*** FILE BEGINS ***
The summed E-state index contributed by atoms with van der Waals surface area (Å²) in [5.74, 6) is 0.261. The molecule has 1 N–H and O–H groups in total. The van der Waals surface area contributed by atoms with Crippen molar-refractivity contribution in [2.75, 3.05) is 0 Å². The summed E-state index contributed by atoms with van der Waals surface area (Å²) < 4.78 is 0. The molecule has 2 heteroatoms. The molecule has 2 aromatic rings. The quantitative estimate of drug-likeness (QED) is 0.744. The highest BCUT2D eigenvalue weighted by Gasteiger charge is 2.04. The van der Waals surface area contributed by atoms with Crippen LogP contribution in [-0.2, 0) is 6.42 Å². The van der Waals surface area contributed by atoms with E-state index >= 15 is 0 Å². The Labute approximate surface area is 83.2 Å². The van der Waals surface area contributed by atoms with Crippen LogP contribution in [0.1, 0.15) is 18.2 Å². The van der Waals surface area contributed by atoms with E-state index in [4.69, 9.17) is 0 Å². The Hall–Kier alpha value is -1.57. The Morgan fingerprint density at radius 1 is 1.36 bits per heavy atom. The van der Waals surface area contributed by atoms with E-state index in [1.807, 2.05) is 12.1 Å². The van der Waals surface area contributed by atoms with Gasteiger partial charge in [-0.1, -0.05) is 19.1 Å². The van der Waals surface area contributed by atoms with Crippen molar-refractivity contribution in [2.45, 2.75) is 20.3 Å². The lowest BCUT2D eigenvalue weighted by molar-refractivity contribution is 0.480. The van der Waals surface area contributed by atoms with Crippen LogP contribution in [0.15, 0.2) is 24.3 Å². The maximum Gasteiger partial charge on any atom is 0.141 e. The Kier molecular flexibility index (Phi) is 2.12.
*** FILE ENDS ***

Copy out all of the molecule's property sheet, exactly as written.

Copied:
The summed E-state index contributed by atoms with van der Waals surface area (Å²) in [5.74, 6) is 0.261. The molecule has 1 N–H and O–H groups in total. The van der Waals surface area contributed by atoms with Crippen molar-refractivity contribution in [2.75, 3.05) is 0 Å². The summed E-state index contributed by atoms with van der Waals surface area (Å²) < 4.78 is 0. The molecule has 2 heteroatoms. The molecule has 2 aromatic rings. The quantitative estimate of drug-likeness (QED) is 0.744. The highest BCUT2D eigenvalue weighted by Gasteiger charge is 2.04. The van der Waals surface area contributed by atoms with Crippen LogP contribution in [-0.2, 0) is 6.42 Å². The van der Waals surface area contributed by atoms with E-state index >= 15 is 0 Å². The Labute approximate surface area is 83.2 Å². The van der Waals surface area contributed by atoms with Crippen LogP contribution in [0.1, 0.15) is 18.2 Å². The van der Waals surface area contributed by atoms with E-state index in [4.69, 9.17) is 0 Å². The Hall–Kier alpha value is -1.57. The Morgan fingerprint density at radius 1 is 1.36 bits per heavy atom. The van der Waals surface area contributed by atoms with E-state index in [1.807, 2.05) is 12.1 Å². The van der Waals surface area contributed by atoms with Gasteiger partial charge in [-0.1, -0.05) is 19.1 Å². The van der Waals surface area contributed by atoms with Crippen molar-refractivity contribution in [2.45, 2.75) is 20.3 Å². The lowest BCUT2D eigenvalue weighted by molar-refractivity contribution is 0.480. The van der Waals surface area contributed by atoms with Crippen LogP contribution in [0.15, 0.2) is 24.3 Å². The maximum Gasteiger partial charge on any atom is 0.141 e. The Kier molecular flexibility index (Phi) is 2.12.